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**Inferential Statistics 4: Nearest Neighbour Analysis**

Advanced Higher Geography Statistics Inferential Statistics 4: Nearest Neighbour Analysis Ollie Bray – Knox Academy, East Lothian

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Introduction Settlements often appear on the map as dots. Dot distributions are commonly used in geography, yet their patterns are difficult to describe. One way in which patterns can be measured objectively is by nearest neighbour analysis. It can be used to identify a tendency towards clustering or dispersion for shop, industries, settlements, etc. Nearest neighbour analysis gives a index that enables one region to be compared with another.

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**Formula A good one to sit down for! note that Rn = 2Ď √(n/a) Ď =∑d / n**

Rn is the nearest neighbour index. D = the average distance between each point and its nearest neighbour n = the number of points under study A = the size of the area under study Ď =∑d / n Where d is the distance between each point and its nearest neighbour note that

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The formula produced by the nearest neighbour analysis produces a figure expressed as Rn (the nearest neighbour index) which measures the extent to which the pattern is clustered, random or regular. Clustered: Rn = 0 All the dots are close to the same point. Random: Rn = 1.0 There is no pattern. Regular: Rn = 2.15 There is a perfectly uniform pattern where each dot is equidistant from its neighbours.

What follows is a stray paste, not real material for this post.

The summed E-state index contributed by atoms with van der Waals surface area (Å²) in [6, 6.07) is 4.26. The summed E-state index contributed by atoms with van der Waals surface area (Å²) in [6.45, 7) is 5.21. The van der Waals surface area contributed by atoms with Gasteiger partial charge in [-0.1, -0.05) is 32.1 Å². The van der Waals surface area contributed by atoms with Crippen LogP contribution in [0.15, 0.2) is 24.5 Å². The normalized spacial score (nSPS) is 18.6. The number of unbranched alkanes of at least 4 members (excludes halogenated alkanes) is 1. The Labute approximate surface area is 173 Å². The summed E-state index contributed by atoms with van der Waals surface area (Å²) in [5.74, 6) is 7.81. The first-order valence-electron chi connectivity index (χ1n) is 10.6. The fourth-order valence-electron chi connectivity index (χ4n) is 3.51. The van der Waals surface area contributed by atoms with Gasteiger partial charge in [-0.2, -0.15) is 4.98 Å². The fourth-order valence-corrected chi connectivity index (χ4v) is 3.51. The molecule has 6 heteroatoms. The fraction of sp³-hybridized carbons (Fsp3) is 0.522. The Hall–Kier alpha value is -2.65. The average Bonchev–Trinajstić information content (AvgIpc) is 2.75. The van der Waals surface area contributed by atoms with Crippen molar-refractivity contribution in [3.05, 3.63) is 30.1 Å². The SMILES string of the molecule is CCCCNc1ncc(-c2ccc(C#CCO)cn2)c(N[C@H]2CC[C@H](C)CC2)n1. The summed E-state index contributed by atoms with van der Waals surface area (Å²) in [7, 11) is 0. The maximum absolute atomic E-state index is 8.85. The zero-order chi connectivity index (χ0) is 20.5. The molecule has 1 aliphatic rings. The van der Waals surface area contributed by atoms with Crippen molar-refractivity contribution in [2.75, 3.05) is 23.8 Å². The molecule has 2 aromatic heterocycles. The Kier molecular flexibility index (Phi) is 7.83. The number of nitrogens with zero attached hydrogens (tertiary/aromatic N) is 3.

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**How to undertake a nearest neighbour analysis**

The area of the study must have a minimum of 30 points (settlements, shops, plant species, etc) Measure the straight line distance between each point and its nearest neighbour. Total all of the distances measured above (∑d/n). This is Ď in the formula. Calculate the total area of your study area. Fit your calculations into the formula to calculate (Rn)

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**Now look for geographical factors to explain your findings**

And then Using the Rn number, refer to the diagram below to determine how regular or clustered the pattern is. ©Learning and Teaching Scotland. From Geographical Measurements and Techniques: Statistical Awareness, June 2000. Now look for geographical factors to explain your findings

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